It's important to grow old thriftily

By Martin Lewis, March 8, 2012
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The older you are the more your cash needs to look after you. With many "older" households struggling, prevention is better than cure. Here are 10 crucial tips for the over 50s.

● Never just take your pension company's offer. If you have been saving money in a pension, at retirement it is likely you will need to buy an annuity. This is where you trade your pension pot in for a regular income, usually until you die.

● Never just go for your own provider's annuity. You have a legal right to buy elsewhere so always ensure you compare as many as possible. With an annuity costing £100,000, the best can pay £900 a year more than the worst, and if you live over 25 years, that is £22,500. This is one of the times that I am a big fan of Independent Financial Advisers.

● Free cash to improve your home. £1,000s are available for help with home improvements. Lots of companies are currently doling out up to £300 of free cavity wall and loft insulation to anyone. Try the www.energysavingtrust.org.uk grant finder, or call it on 0800 512 012.

● Annual travel insurance can be £30. If you are travelling within Europe the first step for travel insurance is to ensure you have an EHIC card via www.ehic.org.uk. This gives you access to state-run EU hospitals at the same cost as a local. If you already have one, check it is still valid.

● Travel insurance does not need to cost a fortune. You can get an annual policy that covers an entire year's worth of trips. If you are aged 50-60, you can get £20-£45 annual cover. If you are older, prices go up but even those in their 70s can get annual policies for around £100. Full breakdown at www.moneysavingexpert.com/travelinsurance.

● You can boost the state pension. Don't assume that your state pension will be a fixed sum that you have no control over. There are ways to boost it. For some people spending a few hundred pounds to make up for missed National Insurance payments can add up to many thousands in their pockets over the years.

If you are fortunate enough not to need your state pension immediately, consider deferring. For every five weeks you delay taking it, your future weekly allowance increases by one per cent. It is worth investigating.

● Have the "unpleasant issues" chat. Hopefully you will live happily to 120, yet there is a chance you won't. The sooner you deal with what will happen, the better.

● Sort out a will. These can be free via charities if you bequeath, and organisations like Which? have cheap services. Prepare a financial factsheet with info for your family such as insurance provider, mortgage, savings etc. If you have a lot of assets do an inheritance tax plan.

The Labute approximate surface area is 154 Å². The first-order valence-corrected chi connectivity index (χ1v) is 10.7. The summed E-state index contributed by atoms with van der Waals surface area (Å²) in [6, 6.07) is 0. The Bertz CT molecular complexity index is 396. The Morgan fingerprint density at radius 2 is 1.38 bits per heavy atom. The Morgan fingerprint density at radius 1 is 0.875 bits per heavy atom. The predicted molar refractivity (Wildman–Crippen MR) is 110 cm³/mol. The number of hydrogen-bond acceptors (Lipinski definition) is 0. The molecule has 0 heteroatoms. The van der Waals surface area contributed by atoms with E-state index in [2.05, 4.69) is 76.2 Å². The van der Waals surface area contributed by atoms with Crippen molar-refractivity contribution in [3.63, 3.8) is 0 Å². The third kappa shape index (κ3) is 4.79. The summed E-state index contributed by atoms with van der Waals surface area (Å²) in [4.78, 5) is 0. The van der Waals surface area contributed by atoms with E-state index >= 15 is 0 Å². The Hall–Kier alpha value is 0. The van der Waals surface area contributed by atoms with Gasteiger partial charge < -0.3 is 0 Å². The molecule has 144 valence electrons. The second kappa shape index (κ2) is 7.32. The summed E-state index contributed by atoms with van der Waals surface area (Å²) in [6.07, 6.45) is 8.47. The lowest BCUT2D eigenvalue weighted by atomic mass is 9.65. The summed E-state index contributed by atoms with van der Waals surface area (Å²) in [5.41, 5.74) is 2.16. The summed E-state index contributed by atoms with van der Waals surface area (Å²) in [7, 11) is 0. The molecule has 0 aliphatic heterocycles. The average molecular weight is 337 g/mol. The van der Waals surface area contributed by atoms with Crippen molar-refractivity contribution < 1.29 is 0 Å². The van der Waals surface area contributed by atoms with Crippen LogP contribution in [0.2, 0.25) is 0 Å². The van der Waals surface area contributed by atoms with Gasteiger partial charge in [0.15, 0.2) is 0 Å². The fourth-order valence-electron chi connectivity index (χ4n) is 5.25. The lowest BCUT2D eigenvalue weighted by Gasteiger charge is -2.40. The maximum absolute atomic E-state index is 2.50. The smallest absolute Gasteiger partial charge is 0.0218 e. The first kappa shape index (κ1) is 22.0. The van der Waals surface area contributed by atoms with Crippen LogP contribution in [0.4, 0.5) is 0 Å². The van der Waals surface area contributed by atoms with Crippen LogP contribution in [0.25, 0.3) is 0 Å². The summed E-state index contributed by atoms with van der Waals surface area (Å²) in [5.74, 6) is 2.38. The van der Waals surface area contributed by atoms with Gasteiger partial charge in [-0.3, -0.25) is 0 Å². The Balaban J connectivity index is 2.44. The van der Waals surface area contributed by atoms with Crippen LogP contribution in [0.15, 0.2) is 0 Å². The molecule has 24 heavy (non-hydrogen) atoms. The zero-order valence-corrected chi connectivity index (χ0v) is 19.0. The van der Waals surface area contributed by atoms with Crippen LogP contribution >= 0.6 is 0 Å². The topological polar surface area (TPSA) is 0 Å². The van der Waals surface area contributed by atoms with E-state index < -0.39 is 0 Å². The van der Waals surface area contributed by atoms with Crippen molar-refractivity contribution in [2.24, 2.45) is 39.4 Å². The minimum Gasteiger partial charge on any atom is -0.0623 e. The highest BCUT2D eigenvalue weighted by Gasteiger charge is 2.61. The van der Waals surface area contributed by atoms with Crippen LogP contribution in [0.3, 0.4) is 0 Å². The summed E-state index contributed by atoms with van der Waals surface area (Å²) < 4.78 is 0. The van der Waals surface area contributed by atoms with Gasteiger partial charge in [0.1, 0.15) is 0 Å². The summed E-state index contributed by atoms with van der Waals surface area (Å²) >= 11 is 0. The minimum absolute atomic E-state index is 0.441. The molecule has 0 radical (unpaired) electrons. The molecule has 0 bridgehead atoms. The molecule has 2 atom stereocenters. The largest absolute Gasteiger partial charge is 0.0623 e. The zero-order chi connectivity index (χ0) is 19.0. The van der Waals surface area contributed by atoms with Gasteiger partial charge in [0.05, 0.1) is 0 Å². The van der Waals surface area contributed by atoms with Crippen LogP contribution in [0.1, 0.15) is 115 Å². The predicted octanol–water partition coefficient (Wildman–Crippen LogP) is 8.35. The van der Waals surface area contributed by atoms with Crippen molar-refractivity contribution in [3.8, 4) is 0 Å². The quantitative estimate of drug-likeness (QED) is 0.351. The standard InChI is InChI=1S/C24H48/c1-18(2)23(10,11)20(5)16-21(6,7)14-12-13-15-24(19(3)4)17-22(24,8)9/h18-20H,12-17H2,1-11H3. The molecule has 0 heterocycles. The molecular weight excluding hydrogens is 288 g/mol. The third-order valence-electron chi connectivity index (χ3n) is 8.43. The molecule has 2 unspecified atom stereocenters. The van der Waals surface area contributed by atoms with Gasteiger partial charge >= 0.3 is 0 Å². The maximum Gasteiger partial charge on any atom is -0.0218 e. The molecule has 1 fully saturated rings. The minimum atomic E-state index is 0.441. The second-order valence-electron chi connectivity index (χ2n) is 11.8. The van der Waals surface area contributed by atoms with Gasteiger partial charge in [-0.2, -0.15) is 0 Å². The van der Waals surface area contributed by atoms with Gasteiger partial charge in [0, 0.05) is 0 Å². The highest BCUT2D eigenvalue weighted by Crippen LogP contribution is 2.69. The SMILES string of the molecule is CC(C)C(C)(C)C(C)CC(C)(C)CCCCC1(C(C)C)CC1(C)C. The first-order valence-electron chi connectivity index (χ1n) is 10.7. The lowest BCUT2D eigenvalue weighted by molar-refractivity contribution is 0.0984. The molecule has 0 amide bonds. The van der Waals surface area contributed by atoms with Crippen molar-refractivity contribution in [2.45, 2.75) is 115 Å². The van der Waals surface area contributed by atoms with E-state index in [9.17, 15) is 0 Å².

● What if you lost your faculties? One in three of us die with dementia. If you lose mental capacity, unless you have a Power of Attorney, loved ones may face a costly legal battle to help you. Don't think signing one means you instantly give up control. It can just be ready to use if and when you need it. Forms at http://www.direct.gov.uk.

● Take advantage of age-related freebies. There are a wealth of freebies and discounts for silver savers, including bus passes, prescriptions, and deals from the likes of B&Q, Specsavers, Odeon and more.

● Don't miss out on pension credit. The full state single pension is £102.15, yet if your total income is under £137 or even if you have some savings, you may be entitled to a top-up above that. Call the Pension Service on 0800 99 1234 to talk about it.

● Don't be loyal to gas and electricity companies. You could switch and save more than £300 a year. Switching is easy. Only customer service and your billing changes. To compare, use a www.consumerfocus.org.uk approved comparison site, or go to them via www.moneysavingexpert.com/gaselec - then you get cashback of up to £30 or a crate of wine on top. Or you can call Uswitch on 0800 051 5493 or Energylinx on 0800 849 7077.

● Equity release is not a no-brainer. If you own your home but have little income, equity release loans are sold as a way to spend its value while living there. Yet while rates sound similar to mortgages, as you don't make monthly repayments, the interest compounds fast. Take £20,000 when you are 65 and your dependants face a bill of £100,000 if you die 25 years later.

The best way to release equity from your home is usually to sell it and downsize. Many people plan to do that "later on" when in their 50s and 60s, but by the time they get round to it, anecdotally at least, it seems too difficult. So if you are going to do it, do it early. If you must equity release talk to an independent mortgage broker about the options.

    Last updated: 11:36am, March 8 2012